Whenever I visit my parents’ house, I tend to travel along the same paths that I did when I lived there as a teenager and twenty-something. I grab a bagel at Bagel World, a breakfast staple that I cannot find in Los Angeles. I sit on the old heating grate as the air rises up to keep warm until pins and needles shoot up from my ankles, forcing me to shift my weight into a different position. I watch softly falling snow from the same vantage point — the window of my old room that faces the streetlamp. The curtains are now an odd purple color and the bed is a full-size, meant for guests instead of one young woman.
I don’t think I’m trying to relive the past, but in traveling these same paths, how much has changed in my life is brought into sharper focus. At the same time, I can’t help but wonder when I won’t feel like my parents’ child in their house.
When will I feel like an adult?
Phos’ journey whimsically begins with a dandelion seed in their hair and ends with a completely different body, fused together from materials outside of their phosphophyllite namesake. A one of a kind gem with a body that will seemingly accept any foreign material, Phosphophyllite becomes a curiosity to their peers. In the world of Land of the Lustrous, gems are sentient and their bodies managed by microorganisms called inclusions that bind the gems together. This means that they cannot die in a traditional sense — if their bodies are fractured, they can be repaired provided that the pieces are found — but with each piece of their bodies lost, they lose their memories.
Due to their immortality, many of the gems’ personalities are static, and their memories fully intact outside of a few bits and pieces that they may have lost along the way. This makes Phos’ journey — both within the scope of the anime series and outside of it in the ongoing manga — of particular interest. They are made up of several different materials and with each transformation, slowly become something new and completely different, much like a human does through living. We see how various changes to their body accompany learning new pieces of information, some of which Phos’ older peers already knew and accepted. All Phos wanted to do was fight. As their body becomes more adept at fighting, they also realize that the scope of what they initially knew was incredibly narrow.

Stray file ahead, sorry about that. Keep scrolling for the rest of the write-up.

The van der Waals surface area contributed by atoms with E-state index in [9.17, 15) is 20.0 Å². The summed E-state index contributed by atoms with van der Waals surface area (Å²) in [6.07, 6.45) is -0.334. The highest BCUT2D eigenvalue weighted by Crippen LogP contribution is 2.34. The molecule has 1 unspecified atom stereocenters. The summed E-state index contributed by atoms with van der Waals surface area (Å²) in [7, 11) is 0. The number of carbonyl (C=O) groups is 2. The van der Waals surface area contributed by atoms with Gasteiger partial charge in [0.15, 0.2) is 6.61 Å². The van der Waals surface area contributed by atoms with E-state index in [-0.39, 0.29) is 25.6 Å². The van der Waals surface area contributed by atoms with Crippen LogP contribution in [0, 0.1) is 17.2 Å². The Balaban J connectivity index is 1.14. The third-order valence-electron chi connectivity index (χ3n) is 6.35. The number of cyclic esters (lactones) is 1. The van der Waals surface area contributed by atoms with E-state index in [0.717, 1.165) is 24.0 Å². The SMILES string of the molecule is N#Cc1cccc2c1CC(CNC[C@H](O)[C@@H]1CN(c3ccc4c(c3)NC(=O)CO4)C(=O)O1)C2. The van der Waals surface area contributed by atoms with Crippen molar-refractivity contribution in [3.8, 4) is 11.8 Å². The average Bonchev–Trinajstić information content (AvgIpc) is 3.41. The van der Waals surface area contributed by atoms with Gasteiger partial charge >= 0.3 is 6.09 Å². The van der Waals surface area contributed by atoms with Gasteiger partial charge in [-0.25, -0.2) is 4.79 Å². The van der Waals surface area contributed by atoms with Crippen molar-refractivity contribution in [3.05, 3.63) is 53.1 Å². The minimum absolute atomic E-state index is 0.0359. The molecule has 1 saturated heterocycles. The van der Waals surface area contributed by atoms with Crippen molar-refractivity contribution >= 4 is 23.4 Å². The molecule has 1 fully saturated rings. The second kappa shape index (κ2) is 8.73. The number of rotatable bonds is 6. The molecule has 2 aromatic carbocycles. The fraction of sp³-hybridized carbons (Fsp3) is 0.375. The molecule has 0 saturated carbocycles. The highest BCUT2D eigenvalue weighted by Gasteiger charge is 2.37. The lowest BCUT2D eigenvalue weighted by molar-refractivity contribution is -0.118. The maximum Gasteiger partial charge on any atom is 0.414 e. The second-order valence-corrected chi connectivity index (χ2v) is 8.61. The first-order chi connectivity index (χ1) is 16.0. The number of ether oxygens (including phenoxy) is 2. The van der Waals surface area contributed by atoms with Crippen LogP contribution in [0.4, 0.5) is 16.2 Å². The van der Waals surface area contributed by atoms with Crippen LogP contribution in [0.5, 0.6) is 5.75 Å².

Yet, with each new material that Phos takes on, Phos also retains their distinct and unique personality. Even if their specific memories are lost and their perspective changes, their innate personality remains. This is especially apparent in the later chapters of the manga, where we see Phos continue down the trajectory that the anime introduced because of their inability to accept parts of the status quo, a key part of Phos’ personality from the opening moments of the series.
I’m not a gem. My body changes with age. One day, it won’t exist at all, not because it was squirreled away by moon-dwelling Lunarians, but because I will die. This is still a difficult concept to grasp sometimes, especially when I’m visiting my parents, staring up at the ceiling of what used to be my room, glow-in-the-dark stars long since peeled-off and painted over. And even though I know I have changed, when I reach for a mug in the cupboard to make tea, or walk down a cold flight of cement stairs into the basement to do laundry, I still feel like a child. There are certain parts of me that will never change, despite growing older, some of which I love and many of which I hate. Perhaps I’ll learn to accept them one day. Regardless of whether that happens or not, I’ll continue to lose memories naturally, through aging rather than physical pieces of myself. There are already occasions that slip through my mind before I can grasp them, mixing with dreams, aspirations, and ambitions in my mind.
These thoughts are frequently a jumbled mess, but I love Land of the Lustrous, and Phosphophyllite, for inspiring and helping me sort through some of them.
This post is the first of the Twelve Days of Anime project for 2018 where I will publish one personal post a day about how anime I watched this year affected me. Here are my 2017 posts.